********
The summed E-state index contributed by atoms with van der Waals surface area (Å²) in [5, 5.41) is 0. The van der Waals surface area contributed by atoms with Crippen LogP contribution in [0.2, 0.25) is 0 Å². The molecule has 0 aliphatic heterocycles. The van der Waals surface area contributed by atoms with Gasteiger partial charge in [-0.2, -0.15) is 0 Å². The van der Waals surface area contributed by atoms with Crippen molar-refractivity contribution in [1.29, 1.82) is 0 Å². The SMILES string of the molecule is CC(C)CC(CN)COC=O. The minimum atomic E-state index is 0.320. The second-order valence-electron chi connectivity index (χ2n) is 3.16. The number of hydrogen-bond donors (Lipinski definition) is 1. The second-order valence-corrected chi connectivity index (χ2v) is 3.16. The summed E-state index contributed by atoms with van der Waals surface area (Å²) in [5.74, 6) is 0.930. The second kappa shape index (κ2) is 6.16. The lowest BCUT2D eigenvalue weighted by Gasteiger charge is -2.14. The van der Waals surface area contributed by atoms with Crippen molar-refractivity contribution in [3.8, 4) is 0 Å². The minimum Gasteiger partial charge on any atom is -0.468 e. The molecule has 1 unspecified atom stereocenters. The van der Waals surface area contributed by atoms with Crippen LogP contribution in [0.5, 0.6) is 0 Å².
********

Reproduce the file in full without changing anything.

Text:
The summed E-state index contributed by atoms with van der Waals surface area (Å²) in [5, 5.41) is 0. The van der Waals surface area contributed by atoms with Crippen LogP contribution in [0.2, 0.25) is 0 Å². The molecule has 0 aliphatic heterocycles. The van der Waals surface area contributed by atoms with Gasteiger partial charge in [-0.2, -0.15) is 0 Å². The van der Waals surface area contributed by atoms with Crippen molar-refractivity contribution in [1.29, 1.82) is 0 Å². The SMILES string of the molecule is CC(C)CC(CN)COC=O. The minimum atomic E-state index is 0.320. The second-order valence-electron chi connectivity index (χ2n) is 3.16. The number of hydrogen-bond donors (Lipinski definition) is 1. The second-order valence-corrected chi connectivity index (χ2v) is 3.16. The summed E-state index contributed by atoms with van der Waals surface area (Å²) in [5.74, 6) is 0.930. The second kappa shape index (κ2) is 6.16. The lowest BCUT2D eigenvalue weighted by Gasteiger charge is -2.14. The van der Waals surface area contributed by atoms with Crippen molar-refractivity contribution in [3.8, 4) is 0 Å². The minimum Gasteiger partial charge on any atom is -0.468 e. The molecule has 1 unspecified atom stereocenters. The van der Waals surface area contributed by atoms with Crippen LogP contribution in [0.5, 0.6) is 0 Å².